Our society keeps old people alive years or decades after they are capable of surviving without the help of medication. Modern medicine ignores what we used to say is ‘God’s calling’. In cases in which this leads to a second chance in life, it is great science. In cases it leads to hurtful geriatric behavior, depression, and dementia, one is justified to ask whether a death-defying intervention is a happy one.

Please, help each other preventing elderly people from hurting next generation(s). Stop them, even if that is a Sisyphean task. Reprimand them. Warn each other; console each other. Form a united front. Believe it when somebody waves a red flag. Just because an elderly becomes abusive is so out of sorts and so unbelievable, you better put your trust in unpleasant observations.

Poetically, becoming an abusive elderly is like guardian angels have left the scene and little devils have taken over.

Biologically, empathy diminishes with age. Being kind without empathy takes a huge effort. Gracefully growing very old doesn’t come naturally to all and everyone of us. For some it turns out to be one of the most difficult things in a human’s life.

Spiritually, growing very old is like risking undoing your whole legacy, which is tragic.

Paula Kuitenbrouwer, Drs. M.A.

Paula holds an MA degree in Philosophy and she is the owner of mindfuldrawing.com. Her pen and pencils are always fighting for her attention nevertheless they are best friends; Paula likes her art to be brainy and her essays to be artistic.

P.S. A related post ‘When an Elderly Parent Hurts You’ is here.

Website at mindfuldrawing.com

Art shop at Etsy & Portfolio at Instagram

Carl Larsson’s and Karin Bergoo’s studios & Inspiring Artist’s Workplaces

What makes an artist’s studio?

This blog post starts with famous pastel paintings of Carl Larsson’s home studios of him and his wife Karin Bergöö. Such paintings make us long for more, but why? Is it because we want to nail what makes an artist’s studio? We will find out by asking different artists what makes their work place functional and special to them.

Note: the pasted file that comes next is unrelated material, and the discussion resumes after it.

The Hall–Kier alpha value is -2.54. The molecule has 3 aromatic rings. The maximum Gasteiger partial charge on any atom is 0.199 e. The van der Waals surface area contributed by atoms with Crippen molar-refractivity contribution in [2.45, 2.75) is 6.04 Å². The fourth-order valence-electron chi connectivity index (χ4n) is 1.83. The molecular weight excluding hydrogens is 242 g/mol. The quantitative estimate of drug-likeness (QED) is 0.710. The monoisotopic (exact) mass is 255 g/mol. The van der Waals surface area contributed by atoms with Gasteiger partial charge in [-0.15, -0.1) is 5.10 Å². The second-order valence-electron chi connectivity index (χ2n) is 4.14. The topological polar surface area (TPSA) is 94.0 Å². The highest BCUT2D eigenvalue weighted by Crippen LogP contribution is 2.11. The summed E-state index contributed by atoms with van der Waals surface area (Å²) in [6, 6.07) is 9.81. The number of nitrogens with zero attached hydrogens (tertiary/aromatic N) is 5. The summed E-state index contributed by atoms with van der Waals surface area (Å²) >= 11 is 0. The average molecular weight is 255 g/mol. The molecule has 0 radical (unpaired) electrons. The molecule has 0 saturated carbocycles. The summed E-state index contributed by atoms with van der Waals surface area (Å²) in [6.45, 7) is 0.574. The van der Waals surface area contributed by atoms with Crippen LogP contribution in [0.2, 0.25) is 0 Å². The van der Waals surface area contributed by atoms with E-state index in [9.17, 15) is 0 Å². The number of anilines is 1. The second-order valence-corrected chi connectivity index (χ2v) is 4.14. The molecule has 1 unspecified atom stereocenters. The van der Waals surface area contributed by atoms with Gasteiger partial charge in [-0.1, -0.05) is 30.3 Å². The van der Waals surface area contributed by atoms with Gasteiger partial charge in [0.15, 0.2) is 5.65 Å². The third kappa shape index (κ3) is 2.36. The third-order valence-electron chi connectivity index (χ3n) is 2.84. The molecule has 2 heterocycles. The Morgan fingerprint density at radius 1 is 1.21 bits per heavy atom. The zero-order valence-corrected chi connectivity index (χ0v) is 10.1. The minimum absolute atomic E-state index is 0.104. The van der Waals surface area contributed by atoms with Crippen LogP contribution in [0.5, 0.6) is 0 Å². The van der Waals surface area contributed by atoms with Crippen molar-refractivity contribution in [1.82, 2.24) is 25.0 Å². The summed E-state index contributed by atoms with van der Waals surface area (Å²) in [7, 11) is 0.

Carl Larsson’s Artist Studio ‘One half of my studio’, 1890-1899.

Carl Larssson & Karin Bergöö Studios

Aren’t Carl Larssson and Karin Bergöö’s studios inspiring? For me they are but that is because I can relate to artists’ studios. Whether it is the inevitable messiness or chaos that comes with creating art, or the opposite, the neatness and organization, artist’s studios are fascinating.

Painter, illustrator, and artist Carl Larsson (1853-1919) was a representative of the Arts and Crafts Movement and is best known for his idyllic paintings of family life. He married artist Karin Bergöö (1859-1928) with whom he had eight children. With so many children there was no shortage of models for his family life paintings. Larsson and Bergöö’s creative marriage must have been helpful in setting up their inspiring studios.

Here is the other half with a large canvas. ‘The Studio’, Carl Larsson c.1895; Sweden

Carl Larsson’s studio looks so inviting because of its soft pastel tones that add to a friendly atmosphere. Larsson’s studio juxtaposes Rembrandt’s dark, baroque atelier which makes us want to switch on a light. Larsson’s desk with an ink-pot for sketching, a tool rack for preparing canvases, and a painter’s easel for painting are the eye-catching pieces of his room. On his desk lie various sketches and, in the corner several paintings in process. Larsson might walk in, sit down, and continue with whatever project he has in his mind. There is nice light emanating from the window and the pillows show Swedish folk-art designs, undoubtedly designed by his wife and textile designer Karin Bergöö.

More about Carl Larsson is here.

Here we see Carl and Karin ‘After the Children have gone to bed’ (1901). We see Karin working on her textile art but unluckily we cannot see what she is doing exactly, perhaps embroidery, mending, or upholstery?

There is one painting of Karin inside her textile design room, showing her standing near her loom. Karin, being Carl’s muse and wife, has her work immortalized in many of Carl’s paintings of their home at Sundborn. Their creative and aesthetic partnership was a lucky one and one can tell by how attractive and inviting they proudly show their workplaces.

Let us have a look at some contemporary artists;

Paula Kuitenbrouwer’s Art Room

‘My atelier has a large table in the middle for my workstation, piles of reference books, boxes full coloured pencils, and pots with pencils and brushes. I need to move these things around during the various processes of art-making. There are painter’s easels in my art room for my work-in-progress and for my finished artwork. My art room has large north-east facing windows for overlooking a residential area with trees and some churches. I love my workroom and should I be imprisoned there (we had 3 lock-downs), I would stoically continue with art-making without being too needy for going out.

I allow messiness during the art making process. After I have finished a drawing or painting, I clean and reorganize my room. I pay attention to my room being artistically pleasing. I have never walked into my art room without feeling eagerness to sit down and make art. A place where an artistic mind opens itself to the mysteries of life, like inspiration, fills itself with a special atmosphere. My room nourished my soul even without me drawing or painting’.

Maryse Kluck, aspiring writer